As today's digital society demands next-generation technologies, seamless connectivity and immersive applications, the demand for new wireless spectrum – the resource that makes these experiences possible – remains critically important.
Setting the Stage: At a U.S. House hearing on Friday that will explore how America can maintain its spectrum leadership, NCTA will urge policymakers to strive for a smart spectrum sharing approach – including opening up more unlicensed spectrum – to foster tremendous technological growth, innovation, and healthy competition.
How Spectrum Impacts America's Connected Future
When you think of the connectivity services that Americans rely on – Wi-Fi, phone calls, smart homes, mobile payment solutions, and more – spectrum is the key ingredient that makes these work. Spectrum is also used in private networks to power industrial automation, artificial intelligence, and predictive maintenance in warehouse, ports, factories, airports, and office buildings in both rural and urban areas – ultimately supporting supply chain efficiency.
Cable providers use a combination of exclusive-licensed, shared-licenses, and unlicensed spectrum to expand the reach of their broadband networks and provide millions of consumers with seamless connectivity at home or on the go.
- Cable providers operate wireless networks with millions of secure Wi-Fi hotspots.
- Comcast, Charter, and Cox offer mobile wireless services that are surging in growth.
- Smaller providers like Midco use fixed wireless solutions to connect far-flung homes where traditional network buildouts have proven too costly.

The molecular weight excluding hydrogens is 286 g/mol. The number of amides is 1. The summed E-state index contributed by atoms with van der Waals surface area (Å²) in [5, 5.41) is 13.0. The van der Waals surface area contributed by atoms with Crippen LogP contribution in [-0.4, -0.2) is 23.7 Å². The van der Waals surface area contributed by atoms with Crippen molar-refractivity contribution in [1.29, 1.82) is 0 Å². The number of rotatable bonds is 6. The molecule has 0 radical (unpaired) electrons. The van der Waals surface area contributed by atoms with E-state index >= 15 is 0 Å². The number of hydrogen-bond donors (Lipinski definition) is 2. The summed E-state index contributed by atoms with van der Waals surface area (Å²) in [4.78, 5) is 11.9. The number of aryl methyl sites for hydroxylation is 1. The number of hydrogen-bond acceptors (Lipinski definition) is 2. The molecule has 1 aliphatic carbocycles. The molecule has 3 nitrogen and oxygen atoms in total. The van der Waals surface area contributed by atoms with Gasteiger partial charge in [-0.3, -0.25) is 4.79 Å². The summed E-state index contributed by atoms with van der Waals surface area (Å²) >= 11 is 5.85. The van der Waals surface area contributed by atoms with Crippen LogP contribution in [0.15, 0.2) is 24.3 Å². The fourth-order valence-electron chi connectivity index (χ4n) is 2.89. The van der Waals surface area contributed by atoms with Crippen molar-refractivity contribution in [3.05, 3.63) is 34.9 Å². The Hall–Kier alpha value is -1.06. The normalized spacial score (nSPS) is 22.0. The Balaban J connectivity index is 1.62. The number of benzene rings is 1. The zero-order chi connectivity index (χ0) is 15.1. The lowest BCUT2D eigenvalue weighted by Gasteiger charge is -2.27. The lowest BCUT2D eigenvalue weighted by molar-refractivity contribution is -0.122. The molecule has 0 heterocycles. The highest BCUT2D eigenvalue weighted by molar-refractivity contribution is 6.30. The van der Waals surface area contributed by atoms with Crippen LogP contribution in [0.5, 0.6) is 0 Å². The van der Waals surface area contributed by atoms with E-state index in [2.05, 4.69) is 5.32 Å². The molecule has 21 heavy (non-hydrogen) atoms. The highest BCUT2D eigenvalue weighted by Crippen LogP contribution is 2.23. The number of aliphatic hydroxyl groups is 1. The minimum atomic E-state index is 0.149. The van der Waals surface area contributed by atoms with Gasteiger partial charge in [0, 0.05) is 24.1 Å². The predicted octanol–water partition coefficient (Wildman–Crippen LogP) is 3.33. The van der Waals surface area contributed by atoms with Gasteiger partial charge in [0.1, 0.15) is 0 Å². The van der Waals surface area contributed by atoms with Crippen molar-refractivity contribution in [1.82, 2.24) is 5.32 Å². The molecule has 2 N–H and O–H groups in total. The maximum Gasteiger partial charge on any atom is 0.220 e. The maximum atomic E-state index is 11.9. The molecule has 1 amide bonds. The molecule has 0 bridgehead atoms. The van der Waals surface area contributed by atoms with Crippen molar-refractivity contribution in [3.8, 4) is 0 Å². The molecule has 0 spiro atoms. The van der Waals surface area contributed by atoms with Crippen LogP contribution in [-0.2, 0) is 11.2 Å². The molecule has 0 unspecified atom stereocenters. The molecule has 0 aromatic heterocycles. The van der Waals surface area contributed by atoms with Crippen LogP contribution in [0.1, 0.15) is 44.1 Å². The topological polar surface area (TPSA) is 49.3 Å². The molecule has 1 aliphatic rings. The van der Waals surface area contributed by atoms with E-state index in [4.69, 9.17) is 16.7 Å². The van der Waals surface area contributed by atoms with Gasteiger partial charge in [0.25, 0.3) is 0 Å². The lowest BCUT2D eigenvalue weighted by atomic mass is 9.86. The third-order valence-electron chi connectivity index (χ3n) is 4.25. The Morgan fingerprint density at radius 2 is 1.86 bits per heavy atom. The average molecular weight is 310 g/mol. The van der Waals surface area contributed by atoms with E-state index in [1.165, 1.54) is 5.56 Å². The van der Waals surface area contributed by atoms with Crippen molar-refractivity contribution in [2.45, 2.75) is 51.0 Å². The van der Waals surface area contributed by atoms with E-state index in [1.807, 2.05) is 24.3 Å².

To meet America's growing appetite for these services, and to enable all competitors – especially small, rural, or non-traditional wireless providers – to continue innovating and competing, policymakers must find new ways to make spectrum available.
What Success Looks Like
A successful spectrum approach requires support for both licensed and unlicensed and a balance between the needs of American consumers and the federal government.
Shared-Licensing - A model to follow: A great example of a shared-spectrum model can be found in the FCC's Commercial Broadband Radio Service (“CBRS”) spectrum band between 3.55-3.7 GHz, which is in use throughout the country by schools, cities, healthcare providers, the military, sports stadiums, and more.
The CBRS model checks all the boxes:
- Meeting growing consumer and business demand.
- Fostering innovation, driving down costs, and increasing competition in the wireless marketplace.
- Protecting critically important government activities.
What about Wi-Fi: The most used connectivity technology in history may be Wi-Fi, which is powered by unlicensed spectrum. But there's more:
- Unlicensed spectrum technologies contribute nearly $1 trillion dollars to the U.S. economy annually according to the Wi-Fi Alliance.
- More than 80% of data traffic consumed on mobile phones travels over Wi-Fi, and an increasing majority of all global internet traffic.
Another great model is the FCC's recent decision to make spectrum in the 6 GHz band available for unlicensed sharing without displacing incumbents. And the 7 GHz band is the next critical opportunity that will keep pace with the ever-growing demand for unlicensed spectrum by enabling Wi-Fi 7 – the next generation Wi-Fi that will support broader channels of spectrum to enable greater capacity and multi-gigabit speeds.
The Bottom Line: The future of America's wireless leadership depends on a robust "all of the above" spectrum policy approach that will recognize the incredible consumer, economic, and commercial benefits that result from a framework that includes both shared licensed and unlicensed spectrum.
Striking the right balance is essential to more innovation and competition while meeting the ever-evolving needs of America's consumers and businesses.